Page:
Three nights ago, I was driving home from work and listening to NPR- yes, I listen to NPR, and yes, I am ashamed that I’m that boring- when I heard a report that drivers should expect to see self-driving cars on the road by 2017. Wow! (Double take…Wait!! What??) 2017 is right around the corner.
It turns out that right now the leader in this autonomous revolution is Volvo, who has publicly said that they are planning to put 100 driverless cars on the streets of Gothenburg, Sweden in 2017. These cars will be able to avoid pedestrians, navigate traffic, and park themselves. Of course, Volvo is not the only company with lofty plans. Today, nearly all major automakers have a department dedicated to working on their own versions of the autonomous car.
Just last month, at the Washington Auto Show, Ford also publicly acknowledged their ongoing development by showcasing an automated Ford Fusion Hybrid research car. Ford’s chief operating officer, Mark Fields, said, “In the long term, we see a future of connected cars that communicate with each other and with the world around them to improve safety, reduce traffic congestion and achieve major environmental benefits… Our goal is to offer a level of technology in which a driver is still in control and still able to enjoy the driving experience, but in a better, safer and more efficient way.”
For many, this may seem soon- too soon actually. But, the truth is that this has been a long way coming; we just might not have taken it too seriously. If you don’t believe me, check out this timeline:
1939- The idea of autonomous cars is first introduced by the GM Futurama Exhibit at the World Fair. GM even went on to develop a model highway system in which automated vehicles would dominate the road. That’s pretty serious for 1939, right???
1977- The first autonomous vehicle is developed by Japanese engineer (Damn, Japan beat us; I can’t say I’m surprised, though) Sadayuki Tsugawa. The vehicle could reach 30 kilometers per hour and was capable of processing images on the road. It was, however, aided by an elevated rail.
1979- Designer Hans Moravec comes up with the very first “Smart Vehicle.” It was essentially a simple buggy equipped with a video monitoring device. The vehicle took years to make and was originally in production for NASA who hoped to use it to roam unknown terrain. In the end, it was able to navigate a chair filled room in 5 hours (!!!!????) without any intervention.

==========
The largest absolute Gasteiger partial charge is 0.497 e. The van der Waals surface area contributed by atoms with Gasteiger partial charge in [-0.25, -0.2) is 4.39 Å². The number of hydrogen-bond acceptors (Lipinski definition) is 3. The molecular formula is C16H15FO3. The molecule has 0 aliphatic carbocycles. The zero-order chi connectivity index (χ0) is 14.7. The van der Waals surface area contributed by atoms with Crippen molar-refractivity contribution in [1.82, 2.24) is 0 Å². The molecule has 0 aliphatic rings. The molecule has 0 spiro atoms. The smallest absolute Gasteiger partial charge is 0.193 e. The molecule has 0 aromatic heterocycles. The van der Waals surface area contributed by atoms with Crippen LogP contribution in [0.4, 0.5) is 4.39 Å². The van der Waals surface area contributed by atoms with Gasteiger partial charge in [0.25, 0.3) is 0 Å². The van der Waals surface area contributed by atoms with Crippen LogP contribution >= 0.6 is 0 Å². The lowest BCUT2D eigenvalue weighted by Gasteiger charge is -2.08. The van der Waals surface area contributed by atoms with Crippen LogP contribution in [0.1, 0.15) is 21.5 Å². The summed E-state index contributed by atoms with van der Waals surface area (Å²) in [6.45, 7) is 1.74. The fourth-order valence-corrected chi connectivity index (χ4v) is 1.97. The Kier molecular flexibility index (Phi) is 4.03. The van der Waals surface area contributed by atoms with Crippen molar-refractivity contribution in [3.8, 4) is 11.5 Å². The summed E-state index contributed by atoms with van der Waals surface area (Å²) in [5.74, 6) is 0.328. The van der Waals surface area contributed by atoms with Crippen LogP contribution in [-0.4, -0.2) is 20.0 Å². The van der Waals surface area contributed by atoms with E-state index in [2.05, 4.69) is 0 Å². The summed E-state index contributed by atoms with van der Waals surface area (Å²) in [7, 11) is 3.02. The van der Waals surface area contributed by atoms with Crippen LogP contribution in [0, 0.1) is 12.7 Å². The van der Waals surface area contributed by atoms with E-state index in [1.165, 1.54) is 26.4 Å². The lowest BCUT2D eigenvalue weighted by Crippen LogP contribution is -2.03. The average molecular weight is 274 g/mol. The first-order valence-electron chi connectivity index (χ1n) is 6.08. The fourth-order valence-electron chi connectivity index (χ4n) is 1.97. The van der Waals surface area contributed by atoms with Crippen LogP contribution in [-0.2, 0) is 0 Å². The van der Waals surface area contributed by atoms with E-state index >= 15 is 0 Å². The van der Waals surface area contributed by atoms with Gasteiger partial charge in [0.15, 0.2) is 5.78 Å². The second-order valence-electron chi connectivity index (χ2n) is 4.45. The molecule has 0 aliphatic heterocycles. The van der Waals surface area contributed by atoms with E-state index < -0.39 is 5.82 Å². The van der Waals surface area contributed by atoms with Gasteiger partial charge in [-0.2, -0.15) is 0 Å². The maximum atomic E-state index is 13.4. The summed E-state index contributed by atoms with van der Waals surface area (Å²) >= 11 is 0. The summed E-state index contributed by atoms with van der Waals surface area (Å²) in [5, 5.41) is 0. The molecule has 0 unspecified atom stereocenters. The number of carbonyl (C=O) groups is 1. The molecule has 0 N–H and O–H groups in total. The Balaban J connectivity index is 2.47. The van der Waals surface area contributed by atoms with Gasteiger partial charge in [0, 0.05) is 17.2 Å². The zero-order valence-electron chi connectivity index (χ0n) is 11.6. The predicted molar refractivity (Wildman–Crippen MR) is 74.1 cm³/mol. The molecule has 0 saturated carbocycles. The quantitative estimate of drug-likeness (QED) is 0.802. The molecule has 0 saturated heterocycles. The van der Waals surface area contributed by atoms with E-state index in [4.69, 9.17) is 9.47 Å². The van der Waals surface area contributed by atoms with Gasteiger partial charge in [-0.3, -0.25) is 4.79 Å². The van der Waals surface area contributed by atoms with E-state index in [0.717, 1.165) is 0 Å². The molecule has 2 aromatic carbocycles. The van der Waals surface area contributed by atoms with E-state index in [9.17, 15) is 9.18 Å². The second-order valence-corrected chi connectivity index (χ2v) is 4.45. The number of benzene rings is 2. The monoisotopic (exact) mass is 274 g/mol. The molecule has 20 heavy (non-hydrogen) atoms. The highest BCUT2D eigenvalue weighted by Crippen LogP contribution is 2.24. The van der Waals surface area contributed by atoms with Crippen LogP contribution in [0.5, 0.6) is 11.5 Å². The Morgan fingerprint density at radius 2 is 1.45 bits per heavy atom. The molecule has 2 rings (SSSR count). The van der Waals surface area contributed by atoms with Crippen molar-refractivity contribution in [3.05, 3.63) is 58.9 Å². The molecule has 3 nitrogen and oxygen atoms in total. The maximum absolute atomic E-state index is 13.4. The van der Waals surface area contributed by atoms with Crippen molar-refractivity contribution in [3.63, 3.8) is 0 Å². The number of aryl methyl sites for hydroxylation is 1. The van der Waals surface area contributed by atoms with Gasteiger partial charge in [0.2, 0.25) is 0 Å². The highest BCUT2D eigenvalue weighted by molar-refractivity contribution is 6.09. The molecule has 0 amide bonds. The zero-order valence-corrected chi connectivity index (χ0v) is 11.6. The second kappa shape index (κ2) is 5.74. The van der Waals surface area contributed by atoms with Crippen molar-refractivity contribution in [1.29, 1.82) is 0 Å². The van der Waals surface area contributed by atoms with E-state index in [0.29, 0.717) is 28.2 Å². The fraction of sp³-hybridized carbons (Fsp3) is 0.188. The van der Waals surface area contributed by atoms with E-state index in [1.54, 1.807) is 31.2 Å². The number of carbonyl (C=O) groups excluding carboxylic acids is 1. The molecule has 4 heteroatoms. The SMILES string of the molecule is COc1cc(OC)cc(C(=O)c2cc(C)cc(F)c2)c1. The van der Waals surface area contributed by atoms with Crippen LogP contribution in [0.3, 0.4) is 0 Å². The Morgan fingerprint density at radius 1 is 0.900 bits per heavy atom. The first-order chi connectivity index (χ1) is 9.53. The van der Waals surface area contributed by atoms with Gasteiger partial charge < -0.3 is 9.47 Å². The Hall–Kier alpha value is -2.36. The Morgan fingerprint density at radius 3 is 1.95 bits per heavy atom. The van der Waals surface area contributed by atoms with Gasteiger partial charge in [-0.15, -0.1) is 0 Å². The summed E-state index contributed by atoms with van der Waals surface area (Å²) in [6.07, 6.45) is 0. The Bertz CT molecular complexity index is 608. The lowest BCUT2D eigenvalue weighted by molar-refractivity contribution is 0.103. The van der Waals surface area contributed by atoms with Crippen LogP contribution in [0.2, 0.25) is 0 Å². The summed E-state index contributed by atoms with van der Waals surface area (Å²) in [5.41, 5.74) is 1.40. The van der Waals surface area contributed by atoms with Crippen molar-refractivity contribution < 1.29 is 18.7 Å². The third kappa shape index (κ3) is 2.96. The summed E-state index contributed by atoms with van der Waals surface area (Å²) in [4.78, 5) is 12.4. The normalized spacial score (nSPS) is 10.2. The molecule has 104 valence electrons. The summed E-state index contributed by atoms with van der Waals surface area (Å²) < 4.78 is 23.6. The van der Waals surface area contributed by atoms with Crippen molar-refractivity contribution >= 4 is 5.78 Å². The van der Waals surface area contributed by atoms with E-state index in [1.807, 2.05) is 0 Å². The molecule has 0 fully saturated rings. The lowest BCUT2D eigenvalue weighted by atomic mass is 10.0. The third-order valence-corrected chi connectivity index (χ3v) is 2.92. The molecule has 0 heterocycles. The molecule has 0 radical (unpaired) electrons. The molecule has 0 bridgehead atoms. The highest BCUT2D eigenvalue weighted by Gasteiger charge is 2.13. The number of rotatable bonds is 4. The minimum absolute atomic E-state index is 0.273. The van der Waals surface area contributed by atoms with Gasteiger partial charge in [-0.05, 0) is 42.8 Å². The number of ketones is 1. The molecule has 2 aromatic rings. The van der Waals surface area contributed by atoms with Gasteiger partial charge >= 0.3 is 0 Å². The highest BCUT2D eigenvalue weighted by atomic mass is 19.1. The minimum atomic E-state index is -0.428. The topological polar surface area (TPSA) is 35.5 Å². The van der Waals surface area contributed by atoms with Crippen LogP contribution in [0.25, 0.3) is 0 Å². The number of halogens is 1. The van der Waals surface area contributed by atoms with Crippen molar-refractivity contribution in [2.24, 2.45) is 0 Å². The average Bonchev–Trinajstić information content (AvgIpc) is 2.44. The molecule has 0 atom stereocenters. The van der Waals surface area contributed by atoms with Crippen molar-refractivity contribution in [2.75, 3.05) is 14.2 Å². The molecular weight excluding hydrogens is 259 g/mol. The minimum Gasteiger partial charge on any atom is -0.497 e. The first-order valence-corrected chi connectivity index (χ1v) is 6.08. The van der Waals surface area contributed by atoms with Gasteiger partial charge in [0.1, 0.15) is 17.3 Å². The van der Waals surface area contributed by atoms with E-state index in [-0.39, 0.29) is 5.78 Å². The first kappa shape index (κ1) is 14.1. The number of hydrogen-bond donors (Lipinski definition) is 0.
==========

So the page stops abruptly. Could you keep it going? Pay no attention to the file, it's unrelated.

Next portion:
1982- Knight Rider, starring cheeseburger eating David Hasselhoff, premieres. One of the featured characters is a fully autonomous car named KITT.
1990– Eight years after Knight Rider, Total Recall (starring governor-nanny seducing-muscle bound-“I’ll be back” repeating-greatest action star of 80s Arnold Schwarzenegger) shows us a frightening version of autonomous cars. They’re called Johnny Cabs.
1995- The “No Hands Across America Tour” commences. During the trip, a 1990 Pontiac Trans Sport traveled from Pittsburgh to Los Angeles. According to their journal, the trip was 98.2 percent autonomous and only needed human intervention to avoid minor obstacles (a problem that has been plaguing the movement ever since).
2004- DARPA (Defense Advanced Research Projects Agency) sponsors a grand challenge that awards cash prizes to anybody that bridges the technology gap in the autonomous vehicle world. This helps to spur interest and research in the field.
2011- Nevada becomes the first state to legalize autonomous cars being on the road. Since then, four other states- Nevada, Florida, California, and Michigan- have made this legal. Side note: none of these states have legalized the recreational use of weed, though.
Over the years, most people just viewed these events as delusional fantasies and hearsay. It sounded like other conspiracy theories: Elvis is still alive, living fat and happy on his own secluded island. In fact, people actually get angry if they hear too much about this being true. (Don’t believe me? Try bringing it up.) And I can’t really blame them. We grew up driving. It’s in our DNA; they can’t take that away, can they?
Well, maybe they can.
As the days move forward, this transition cannot be denied. In a recent USA Today article, it’s been predicted that annual sales of autonomous cars will balloon to 230,000 vehicles in 2025 and 11.8 million in 2035! “By 2050, IHS predicts, nearly all vehicles — private and commercial — will be self-driving cars (SDCs).”